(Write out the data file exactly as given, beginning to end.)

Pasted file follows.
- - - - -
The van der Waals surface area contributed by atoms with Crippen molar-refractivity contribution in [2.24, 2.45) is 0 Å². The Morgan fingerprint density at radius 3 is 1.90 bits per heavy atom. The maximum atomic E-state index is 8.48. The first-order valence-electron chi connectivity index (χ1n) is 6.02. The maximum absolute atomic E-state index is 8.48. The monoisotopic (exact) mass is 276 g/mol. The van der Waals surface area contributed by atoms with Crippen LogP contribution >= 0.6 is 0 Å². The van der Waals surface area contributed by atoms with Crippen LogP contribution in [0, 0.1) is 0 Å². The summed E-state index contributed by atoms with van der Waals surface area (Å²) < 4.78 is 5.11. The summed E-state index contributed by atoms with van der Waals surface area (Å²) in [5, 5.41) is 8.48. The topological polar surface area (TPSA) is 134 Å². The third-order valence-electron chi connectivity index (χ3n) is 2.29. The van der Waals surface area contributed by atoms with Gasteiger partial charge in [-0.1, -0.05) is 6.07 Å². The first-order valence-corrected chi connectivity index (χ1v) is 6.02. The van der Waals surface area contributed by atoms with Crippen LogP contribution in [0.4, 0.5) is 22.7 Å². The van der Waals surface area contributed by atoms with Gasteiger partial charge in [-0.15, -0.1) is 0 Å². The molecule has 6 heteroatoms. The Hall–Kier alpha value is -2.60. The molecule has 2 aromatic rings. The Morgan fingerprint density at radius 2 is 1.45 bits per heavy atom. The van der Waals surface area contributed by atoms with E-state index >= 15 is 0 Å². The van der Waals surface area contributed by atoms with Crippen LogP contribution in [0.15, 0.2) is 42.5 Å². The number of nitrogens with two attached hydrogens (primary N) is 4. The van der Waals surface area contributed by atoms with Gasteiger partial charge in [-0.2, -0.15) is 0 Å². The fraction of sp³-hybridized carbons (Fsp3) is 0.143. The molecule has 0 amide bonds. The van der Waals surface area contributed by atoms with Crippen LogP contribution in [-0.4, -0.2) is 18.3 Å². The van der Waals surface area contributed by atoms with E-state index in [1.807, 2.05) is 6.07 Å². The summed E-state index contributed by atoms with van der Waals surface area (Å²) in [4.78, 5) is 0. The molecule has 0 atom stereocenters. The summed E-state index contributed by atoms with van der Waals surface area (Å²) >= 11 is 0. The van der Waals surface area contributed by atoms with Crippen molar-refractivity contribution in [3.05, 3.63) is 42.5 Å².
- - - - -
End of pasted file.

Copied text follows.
The van der Waals surface area contributed by atoms with Crippen molar-refractivity contribution in [2.24, 2.45) is 0 Å². The Morgan fingerprint density at radius 3 is 1.90 bits per heavy atom. The maximum atomic E-state index is 8.48. The first-order valence-electron chi connectivity index (χ1n) is 6.02. The maximum absolute atomic E-state index is 8.48. The monoisotopic (exact) mass is 276 g/mol. The van der Waals surface area contributed by atoms with Crippen LogP contribution >= 0.6 is 0 Å². The van der Waals surface area contributed by atoms with Crippen LogP contribution in [0, 0.1) is 0 Å². The summed E-state index contributed by atoms with van der Waals surface area (Å²) < 4.78 is 5.11. The summed E-state index contributed by atoms with van der Waals surface area (Å²) in [5, 5.41) is 8.48. The topological polar surface area (TPSA) is 134 Å². The third-order valence-electron chi connectivity index (χ3n) is 2.29. The van der Waals surface area contributed by atoms with Gasteiger partial charge in [-0.1, -0.05) is 6.07 Å². The first-order valence-corrected chi connectivity index (χ1v) is 6.02. The van der Waals surface area contributed by atoms with Crippen LogP contribution in [0.4, 0.5) is 22.7 Å². The van der Waals surface area contributed by atoms with Gasteiger partial charge in [-0.15, -0.1) is 0 Å². The molecule has 6 heteroatoms. The Hall–Kier alpha value is -2.60. The molecule has 2 aromatic rings. The Morgan fingerprint density at radius 2 is 1.45 bits per heavy atom. The van der Waals surface area contributed by atoms with E-state index >= 15 is 0 Å². The van der Waals surface area contributed by atoms with Crippen LogP contribution in [0.15, 0.2) is 42.5 Å². The number of nitrogens with two attached hydrogens (primary N) is 4. The van der Waals surface area contributed by atoms with Gasteiger partial charge in [-0.2, -0.15) is 0 Å². The fraction of sp³-hybridized carbons (Fsp3) is 0.143. The molecule has 0 amide bonds. The van der Waals surface area contributed by atoms with Crippen LogP contribution in [-0.4, -0.2) is 18.3 Å². The van der Waals surface area contributed by atoms with E-state index in [1.807, 2.05) is 6.07 Å². The summed E-state index contributed by atoms with van der Waals surface area (Å²) in [4.78, 5) is 0. The molecule has 0 atom stereocenters. The summed E-state index contributed by atoms with van der Waals surface area (Å²) >= 11 is 0. The van der Waals surface area contributed by atoms with Crippen molar-refractivity contribution in [3.05, 3.63) is 42.5 Å².